Yes there’s a serious point to be made somewhere about government/vested interest scaremongering, which has been lost because preaching to the choir about the Daily Fail is so much more important.

And, yes, I have no doubt that the Mail would have been complaining about lack of supplies or whatever had the situation gotten bad…

So a paper repeated government warnings about a disease, presumably in good faith (the government is meant to know).

In light of the Goverment warnings of disaster not coming to pass, a reporter discovers that drug companies have done well out of the government, and finds quotes that indicate they may be manipulating the WHO.

A columnist (not the editorial please note) then criticises the government’s actions, in hindsight pretty correctly, but also apparently consistently with his own statements.

Seems like normal journalism to me.

Unless newspapers are only meant to publish ideas that agree with them (there goes Comment is Free then) this is a ridiculous argument. There is plenty wrong with the Mail, but actually doing journalism and comment is not a problem.

So a paper repeated government warnings about a disease, presumably in good faith (the government is meant to know).

No, it actually exaggerated them. The govt was constantly trying to downplay paranoia.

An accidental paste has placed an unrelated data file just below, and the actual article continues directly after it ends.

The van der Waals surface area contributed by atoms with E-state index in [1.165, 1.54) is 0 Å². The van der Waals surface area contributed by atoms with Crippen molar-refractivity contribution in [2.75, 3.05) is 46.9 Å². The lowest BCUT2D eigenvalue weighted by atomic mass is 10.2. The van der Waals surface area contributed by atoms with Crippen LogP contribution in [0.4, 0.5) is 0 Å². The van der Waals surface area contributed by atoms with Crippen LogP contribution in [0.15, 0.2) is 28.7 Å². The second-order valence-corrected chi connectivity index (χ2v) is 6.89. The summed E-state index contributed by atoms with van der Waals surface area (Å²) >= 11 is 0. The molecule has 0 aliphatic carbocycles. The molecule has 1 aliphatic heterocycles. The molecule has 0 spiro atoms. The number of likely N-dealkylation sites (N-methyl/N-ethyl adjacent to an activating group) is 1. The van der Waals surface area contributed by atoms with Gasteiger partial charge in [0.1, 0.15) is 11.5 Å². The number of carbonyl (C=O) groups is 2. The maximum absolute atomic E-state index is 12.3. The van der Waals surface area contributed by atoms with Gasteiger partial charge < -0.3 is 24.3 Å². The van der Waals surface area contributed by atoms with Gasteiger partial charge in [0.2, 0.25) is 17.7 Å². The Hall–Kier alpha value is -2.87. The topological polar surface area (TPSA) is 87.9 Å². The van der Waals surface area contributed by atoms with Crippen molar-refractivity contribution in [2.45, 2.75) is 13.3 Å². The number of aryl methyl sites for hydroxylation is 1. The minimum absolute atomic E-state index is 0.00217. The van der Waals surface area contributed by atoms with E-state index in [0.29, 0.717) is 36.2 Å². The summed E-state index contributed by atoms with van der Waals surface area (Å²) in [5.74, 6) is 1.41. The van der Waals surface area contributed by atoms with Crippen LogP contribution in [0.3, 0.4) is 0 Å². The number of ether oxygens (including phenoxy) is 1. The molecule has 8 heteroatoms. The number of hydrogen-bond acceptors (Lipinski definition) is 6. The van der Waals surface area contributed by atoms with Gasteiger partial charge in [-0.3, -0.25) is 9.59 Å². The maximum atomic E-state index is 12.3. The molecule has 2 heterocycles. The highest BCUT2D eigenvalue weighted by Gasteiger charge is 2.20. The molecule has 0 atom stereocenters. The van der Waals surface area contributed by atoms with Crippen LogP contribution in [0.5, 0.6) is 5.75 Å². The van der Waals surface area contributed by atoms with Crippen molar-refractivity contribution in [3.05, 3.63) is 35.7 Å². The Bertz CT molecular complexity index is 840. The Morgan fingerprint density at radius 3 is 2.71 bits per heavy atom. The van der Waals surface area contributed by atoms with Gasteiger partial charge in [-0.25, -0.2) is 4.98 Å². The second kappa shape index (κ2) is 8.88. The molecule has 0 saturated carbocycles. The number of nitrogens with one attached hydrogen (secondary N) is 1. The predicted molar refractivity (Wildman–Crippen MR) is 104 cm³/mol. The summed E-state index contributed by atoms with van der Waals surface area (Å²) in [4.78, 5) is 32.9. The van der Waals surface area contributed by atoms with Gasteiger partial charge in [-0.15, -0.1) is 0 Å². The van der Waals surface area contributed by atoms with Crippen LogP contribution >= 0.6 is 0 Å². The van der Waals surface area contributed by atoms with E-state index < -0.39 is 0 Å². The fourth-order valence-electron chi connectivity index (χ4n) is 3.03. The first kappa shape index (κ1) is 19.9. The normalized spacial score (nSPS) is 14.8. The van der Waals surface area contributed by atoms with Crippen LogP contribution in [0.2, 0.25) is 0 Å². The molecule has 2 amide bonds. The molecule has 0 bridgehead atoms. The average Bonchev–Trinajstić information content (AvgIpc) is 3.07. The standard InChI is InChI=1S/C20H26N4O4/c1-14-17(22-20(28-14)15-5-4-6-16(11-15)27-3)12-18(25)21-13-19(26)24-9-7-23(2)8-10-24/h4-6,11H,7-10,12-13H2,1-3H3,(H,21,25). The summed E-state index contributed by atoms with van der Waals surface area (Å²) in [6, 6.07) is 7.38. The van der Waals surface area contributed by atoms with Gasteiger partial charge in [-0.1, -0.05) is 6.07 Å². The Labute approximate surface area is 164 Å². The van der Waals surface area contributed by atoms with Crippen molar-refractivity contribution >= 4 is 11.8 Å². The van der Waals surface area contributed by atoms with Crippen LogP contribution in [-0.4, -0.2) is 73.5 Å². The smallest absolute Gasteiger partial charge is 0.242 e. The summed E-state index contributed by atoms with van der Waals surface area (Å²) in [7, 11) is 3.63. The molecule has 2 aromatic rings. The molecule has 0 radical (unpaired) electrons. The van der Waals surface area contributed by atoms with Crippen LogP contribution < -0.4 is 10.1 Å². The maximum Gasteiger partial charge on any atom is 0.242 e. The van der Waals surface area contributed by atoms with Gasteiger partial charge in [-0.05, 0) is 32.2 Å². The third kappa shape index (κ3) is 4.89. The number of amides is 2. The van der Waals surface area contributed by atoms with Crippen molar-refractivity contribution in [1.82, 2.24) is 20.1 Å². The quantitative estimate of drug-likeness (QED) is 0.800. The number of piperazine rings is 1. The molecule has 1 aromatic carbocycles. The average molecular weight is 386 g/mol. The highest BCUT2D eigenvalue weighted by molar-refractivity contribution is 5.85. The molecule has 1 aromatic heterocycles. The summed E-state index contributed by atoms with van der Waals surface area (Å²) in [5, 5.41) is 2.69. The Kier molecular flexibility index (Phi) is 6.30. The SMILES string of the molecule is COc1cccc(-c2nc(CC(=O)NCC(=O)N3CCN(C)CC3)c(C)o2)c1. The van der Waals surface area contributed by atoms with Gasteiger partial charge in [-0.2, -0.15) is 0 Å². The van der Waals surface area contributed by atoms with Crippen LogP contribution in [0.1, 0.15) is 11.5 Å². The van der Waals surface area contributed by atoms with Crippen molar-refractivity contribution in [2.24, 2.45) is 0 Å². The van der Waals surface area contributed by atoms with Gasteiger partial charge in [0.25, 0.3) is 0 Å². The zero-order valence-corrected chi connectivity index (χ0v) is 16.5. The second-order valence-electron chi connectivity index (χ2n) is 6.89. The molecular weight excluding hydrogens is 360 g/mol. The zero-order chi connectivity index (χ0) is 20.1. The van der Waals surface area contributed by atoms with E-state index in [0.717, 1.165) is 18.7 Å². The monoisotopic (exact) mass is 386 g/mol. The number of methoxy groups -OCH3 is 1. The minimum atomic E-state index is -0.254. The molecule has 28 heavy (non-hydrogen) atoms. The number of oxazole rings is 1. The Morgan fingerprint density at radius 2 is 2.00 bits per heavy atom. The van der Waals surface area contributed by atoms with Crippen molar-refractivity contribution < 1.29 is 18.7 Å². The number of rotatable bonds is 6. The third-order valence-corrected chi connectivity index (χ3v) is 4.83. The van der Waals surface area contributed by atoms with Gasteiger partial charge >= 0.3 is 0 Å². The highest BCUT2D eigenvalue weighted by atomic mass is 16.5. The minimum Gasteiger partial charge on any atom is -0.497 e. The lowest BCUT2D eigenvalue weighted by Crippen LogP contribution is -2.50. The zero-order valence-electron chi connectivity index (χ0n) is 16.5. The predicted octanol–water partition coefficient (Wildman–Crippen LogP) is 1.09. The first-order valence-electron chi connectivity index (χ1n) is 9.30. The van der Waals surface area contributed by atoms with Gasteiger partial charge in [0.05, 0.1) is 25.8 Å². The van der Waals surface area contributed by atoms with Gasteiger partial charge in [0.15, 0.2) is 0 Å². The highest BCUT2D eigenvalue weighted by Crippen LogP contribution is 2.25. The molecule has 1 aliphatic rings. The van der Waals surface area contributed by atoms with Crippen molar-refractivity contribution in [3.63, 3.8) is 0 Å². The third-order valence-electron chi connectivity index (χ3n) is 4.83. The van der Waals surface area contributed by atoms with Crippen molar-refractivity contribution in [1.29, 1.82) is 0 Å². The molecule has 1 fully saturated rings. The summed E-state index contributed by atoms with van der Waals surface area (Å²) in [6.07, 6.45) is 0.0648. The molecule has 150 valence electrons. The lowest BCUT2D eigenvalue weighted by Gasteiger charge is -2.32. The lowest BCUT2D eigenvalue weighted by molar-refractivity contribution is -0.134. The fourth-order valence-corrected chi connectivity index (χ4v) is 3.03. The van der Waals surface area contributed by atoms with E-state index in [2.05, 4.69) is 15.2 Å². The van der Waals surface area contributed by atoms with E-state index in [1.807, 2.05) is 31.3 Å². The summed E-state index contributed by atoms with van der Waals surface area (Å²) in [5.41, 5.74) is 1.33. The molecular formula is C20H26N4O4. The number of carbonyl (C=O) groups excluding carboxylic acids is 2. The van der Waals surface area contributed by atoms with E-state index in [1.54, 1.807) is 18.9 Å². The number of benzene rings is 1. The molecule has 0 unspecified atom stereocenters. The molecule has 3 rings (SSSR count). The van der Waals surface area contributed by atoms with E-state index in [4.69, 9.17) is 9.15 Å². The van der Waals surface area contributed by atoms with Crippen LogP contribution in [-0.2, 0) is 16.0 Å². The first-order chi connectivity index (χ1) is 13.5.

#1 – have the links sorted now.

I don’t see the problem. The “hypocrasy” is not limited to the DM. Channel 4 did a fairly length piece on this in their main news last night the bones of which were

Drug companies put pressure on (euro quango whose name I can’t remember) to effectively lower the bar on what could be classified as a pandemic

Said euro quango caved in, meaning that swine flu which didn’t previously have a high enough risk to qualify as a pandemic, now did qualify as a pandemic

EU governments then spent bilions on vaccinations that were of dubious efficacy, had a very low take up and which they are now trying to sell back to big pharma.

Big pharma has made a fortune out of european taxpayers for no tangible benefit, in most peoples language that’s er, news.

You cannot blame our government completely (they are bound by the EU) but the way it was done here – effectively bypassing GPs, national leaflet drops and advertising campaigns have all the hallmarks of big government opportunism (look, we can even save you from the plague comrades).

8. the a&e charge nurse

He hee, Claude, nice post – it certainly had me chuckling about the Fails volte face.

Is there no new depth that this, aherm, ‘newspaper’, is not prepared to plumb?

9. the a&e charge nurse

Incidentally, I see the former Chief Medical Officer, Liam Donaldson resigned without receiving a gong (from NuLab) despite his prominent role in the Swine Flu debacle.

Some have suggested Donaldson was an essential conduit for big pharma and their near limitless, and lucrative supply of tamiflu and swine flu vaccinations.

“vaccinations that were of dubious efficacy”

Nice to see you joining the anti-vaccine brigade. Perhaps it would be more helpful for us if you could specify the bits of science you actually do think are correct.

@10 I love it when lefties try and “do” science

a) The number of people projected to die as a result of swine flu was only slightly higher than from seasonal flu

b) The efficacy of the vaccine is unproved in the sense that it offers only a slightly higher chance of avoiding chronic complications in those who already have underlying health issues